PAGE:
# $\lim\limits_{x\to-\infty}\sqrt{4x^2+3x}+2x$

I want to solve this limit:

$$\lim_{x\to-\infty}\sqrt{4x^2+3x}+2x$$

My try was to multiply by the conjugate, which gave me

$$\lim_{x\to-\infty}\dfrac{3x}{\sqrt{4x^2+3x}-2x}$$

But then factoring $x$ out of the denominator and cancelling with the $x$ at the numerator gives me

$\lim\limits_{x\to-\infty}\dfrac{3}{(4+\frac{3}{x})^{1/2}-2}$

The problem is, when I evaluate this limit, I get $\frac{3}{0}$, but my book says the limit should be $\frac{3}{4}$.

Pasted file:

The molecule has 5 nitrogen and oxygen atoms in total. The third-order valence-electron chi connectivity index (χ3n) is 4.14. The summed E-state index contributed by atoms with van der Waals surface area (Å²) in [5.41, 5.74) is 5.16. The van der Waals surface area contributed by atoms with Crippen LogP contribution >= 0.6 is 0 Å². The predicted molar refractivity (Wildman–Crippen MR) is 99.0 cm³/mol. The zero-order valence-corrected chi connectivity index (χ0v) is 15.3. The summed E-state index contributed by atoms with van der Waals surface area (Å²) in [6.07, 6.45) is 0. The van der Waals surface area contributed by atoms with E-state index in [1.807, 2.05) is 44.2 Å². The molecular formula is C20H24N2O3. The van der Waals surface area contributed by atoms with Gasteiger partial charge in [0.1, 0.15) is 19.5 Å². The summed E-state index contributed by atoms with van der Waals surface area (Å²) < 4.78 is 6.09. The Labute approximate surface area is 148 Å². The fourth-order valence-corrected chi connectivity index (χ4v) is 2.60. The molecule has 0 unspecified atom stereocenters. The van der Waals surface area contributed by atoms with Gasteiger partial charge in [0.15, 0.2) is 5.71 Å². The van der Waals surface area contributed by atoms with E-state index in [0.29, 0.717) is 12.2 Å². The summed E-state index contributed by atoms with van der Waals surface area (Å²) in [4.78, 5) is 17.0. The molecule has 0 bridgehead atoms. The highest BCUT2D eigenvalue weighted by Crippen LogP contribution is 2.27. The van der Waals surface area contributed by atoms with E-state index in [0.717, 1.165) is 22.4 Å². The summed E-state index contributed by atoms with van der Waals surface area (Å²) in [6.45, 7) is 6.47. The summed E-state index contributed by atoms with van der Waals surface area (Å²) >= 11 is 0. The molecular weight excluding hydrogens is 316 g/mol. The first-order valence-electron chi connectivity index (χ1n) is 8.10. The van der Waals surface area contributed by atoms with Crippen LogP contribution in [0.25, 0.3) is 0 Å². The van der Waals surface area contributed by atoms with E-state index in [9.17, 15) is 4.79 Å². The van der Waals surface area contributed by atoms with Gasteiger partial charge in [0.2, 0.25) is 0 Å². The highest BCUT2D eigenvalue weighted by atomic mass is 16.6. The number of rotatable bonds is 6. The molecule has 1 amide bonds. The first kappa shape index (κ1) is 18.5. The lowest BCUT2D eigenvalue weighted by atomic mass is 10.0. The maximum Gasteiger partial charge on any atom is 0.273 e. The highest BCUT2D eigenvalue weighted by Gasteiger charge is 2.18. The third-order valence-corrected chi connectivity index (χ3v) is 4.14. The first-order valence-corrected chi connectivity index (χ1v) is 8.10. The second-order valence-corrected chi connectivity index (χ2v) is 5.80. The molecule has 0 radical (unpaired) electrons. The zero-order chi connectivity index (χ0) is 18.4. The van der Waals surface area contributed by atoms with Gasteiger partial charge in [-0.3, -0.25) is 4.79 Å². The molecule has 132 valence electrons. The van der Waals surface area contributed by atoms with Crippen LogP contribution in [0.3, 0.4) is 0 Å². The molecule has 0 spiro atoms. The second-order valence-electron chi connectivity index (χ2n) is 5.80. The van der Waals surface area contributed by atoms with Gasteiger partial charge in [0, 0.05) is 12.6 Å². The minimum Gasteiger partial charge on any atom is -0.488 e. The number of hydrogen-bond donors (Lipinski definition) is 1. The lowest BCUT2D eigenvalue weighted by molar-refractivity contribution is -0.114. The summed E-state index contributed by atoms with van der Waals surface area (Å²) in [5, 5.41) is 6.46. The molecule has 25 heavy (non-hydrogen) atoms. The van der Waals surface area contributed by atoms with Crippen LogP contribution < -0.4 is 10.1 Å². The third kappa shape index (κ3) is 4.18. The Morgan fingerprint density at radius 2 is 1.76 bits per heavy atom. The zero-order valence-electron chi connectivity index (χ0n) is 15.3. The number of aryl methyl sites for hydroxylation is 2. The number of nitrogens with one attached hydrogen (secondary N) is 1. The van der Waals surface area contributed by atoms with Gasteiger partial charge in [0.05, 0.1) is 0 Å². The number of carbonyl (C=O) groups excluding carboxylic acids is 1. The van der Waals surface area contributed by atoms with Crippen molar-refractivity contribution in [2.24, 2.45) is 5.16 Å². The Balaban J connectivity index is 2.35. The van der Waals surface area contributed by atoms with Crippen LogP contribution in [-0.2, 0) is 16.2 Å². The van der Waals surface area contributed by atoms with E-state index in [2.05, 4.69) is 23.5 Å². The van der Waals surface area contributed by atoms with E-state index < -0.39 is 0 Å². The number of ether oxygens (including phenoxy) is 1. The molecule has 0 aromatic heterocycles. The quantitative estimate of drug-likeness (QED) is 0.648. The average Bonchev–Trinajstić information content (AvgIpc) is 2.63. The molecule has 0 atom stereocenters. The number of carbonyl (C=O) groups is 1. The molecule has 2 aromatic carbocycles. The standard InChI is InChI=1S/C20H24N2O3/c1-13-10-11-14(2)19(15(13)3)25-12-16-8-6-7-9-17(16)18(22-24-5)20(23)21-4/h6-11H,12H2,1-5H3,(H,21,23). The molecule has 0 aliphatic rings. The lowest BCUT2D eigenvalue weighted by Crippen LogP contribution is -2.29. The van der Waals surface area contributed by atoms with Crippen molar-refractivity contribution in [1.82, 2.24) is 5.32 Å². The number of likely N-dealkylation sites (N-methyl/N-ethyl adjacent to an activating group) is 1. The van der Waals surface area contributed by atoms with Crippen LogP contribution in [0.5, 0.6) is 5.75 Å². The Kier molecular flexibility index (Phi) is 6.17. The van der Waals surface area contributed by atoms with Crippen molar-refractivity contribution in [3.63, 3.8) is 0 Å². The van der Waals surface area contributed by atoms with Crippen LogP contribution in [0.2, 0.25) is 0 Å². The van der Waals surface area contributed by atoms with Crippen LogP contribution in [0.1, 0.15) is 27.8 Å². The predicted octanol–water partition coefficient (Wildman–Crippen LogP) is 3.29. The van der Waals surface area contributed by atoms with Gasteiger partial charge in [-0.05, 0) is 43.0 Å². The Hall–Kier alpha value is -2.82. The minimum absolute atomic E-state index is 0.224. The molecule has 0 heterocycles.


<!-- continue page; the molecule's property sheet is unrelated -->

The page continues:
Can anyone see where I made my mistake?

When factoring $x$ out you should check the sign of $x$. You might a mistake when treating $\sqrt{4x^2+3x}$. Our $x$ is negative so $\sqrt{4x^2+3x}$ is equal to $-x\sqrt{4-3/x}$.

• Of course!! I can't believe I forgot about something so simple! Thanks a bunch Oct 19 '15 at 15:26

Note that $x$ is negative (as $x \to -\infty$). So, $$\frac{\sqrt{4x^2 + 3x}}{x} = \frac{\sqrt{4x^2 + 3x}}{-\sqrt{x^2}} = -\sqrt{4 + \frac 3x}$$